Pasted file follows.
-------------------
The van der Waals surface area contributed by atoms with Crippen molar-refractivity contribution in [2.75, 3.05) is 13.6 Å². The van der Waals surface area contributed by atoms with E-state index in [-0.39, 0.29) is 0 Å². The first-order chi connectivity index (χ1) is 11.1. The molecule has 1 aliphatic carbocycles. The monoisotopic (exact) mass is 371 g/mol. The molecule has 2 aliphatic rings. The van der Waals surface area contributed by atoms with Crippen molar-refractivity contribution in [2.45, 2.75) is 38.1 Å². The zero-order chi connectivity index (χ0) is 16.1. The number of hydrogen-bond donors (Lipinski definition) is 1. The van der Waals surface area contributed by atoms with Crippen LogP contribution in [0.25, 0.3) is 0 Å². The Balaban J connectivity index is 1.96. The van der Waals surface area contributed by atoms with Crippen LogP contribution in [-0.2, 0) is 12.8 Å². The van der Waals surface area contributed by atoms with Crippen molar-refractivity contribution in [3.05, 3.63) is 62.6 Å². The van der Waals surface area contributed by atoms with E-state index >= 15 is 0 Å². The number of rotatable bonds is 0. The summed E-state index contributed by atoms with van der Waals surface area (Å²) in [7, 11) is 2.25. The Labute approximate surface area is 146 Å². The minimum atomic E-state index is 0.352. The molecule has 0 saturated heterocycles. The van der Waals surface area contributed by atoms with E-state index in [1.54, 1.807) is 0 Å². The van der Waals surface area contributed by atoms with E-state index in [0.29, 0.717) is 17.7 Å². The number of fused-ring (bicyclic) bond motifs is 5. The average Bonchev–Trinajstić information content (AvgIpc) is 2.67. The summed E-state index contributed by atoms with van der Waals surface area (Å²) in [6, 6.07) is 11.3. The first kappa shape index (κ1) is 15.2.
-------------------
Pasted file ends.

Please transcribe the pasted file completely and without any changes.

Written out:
The van der Waals surface area contributed by atoms with Crippen molar-refractivity contribution in [2.75, 3.05) is 13.6 Å². The van der Waals surface area contributed by atoms with E-state index in [-0.39, 0.29) is 0 Å². The first-order chi connectivity index (χ1) is 11.1. The molecule has 1 aliphatic carbocycles. The monoisotopic (exact) mass is 371 g/mol. The molecule has 2 aliphatic rings. The van der Waals surface area contributed by atoms with Crippen molar-refractivity contribution in [2.45, 2.75) is 38.1 Å². The zero-order chi connectivity index (χ0) is 16.1. The number of hydrogen-bond donors (Lipinski definition) is 1. The van der Waals surface area contributed by atoms with Crippen LogP contribution in [0.25, 0.3) is 0 Å². The Balaban J connectivity index is 1.96. The van der Waals surface area contributed by atoms with Crippen LogP contribution in [-0.2, 0) is 12.8 Å². The van der Waals surface area contributed by atoms with Crippen molar-refractivity contribution in [3.05, 3.63) is 62.6 Å². The van der Waals surface area contributed by atoms with E-state index >= 15 is 0 Å². The number of rotatable bonds is 0. The summed E-state index contributed by atoms with van der Waals surface area (Å²) in [7, 11) is 2.25. The Labute approximate surface area is 146 Å². The minimum atomic E-state index is 0.352. The molecule has 0 saturated heterocycles. The van der Waals surface area contributed by atoms with E-state index in [1.54, 1.807) is 0 Å². The van der Waals surface area contributed by atoms with E-state index in [0.29, 0.717) is 17.7 Å². The number of fused-ring (bicyclic) bond motifs is 5. The average Bonchev–Trinajstić information content (AvgIpc) is 2.67. The summed E-state index contributed by atoms with van der Waals surface area (Å²) in [6, 6.07) is 11.3. The first kappa shape index (κ1) is 15.2.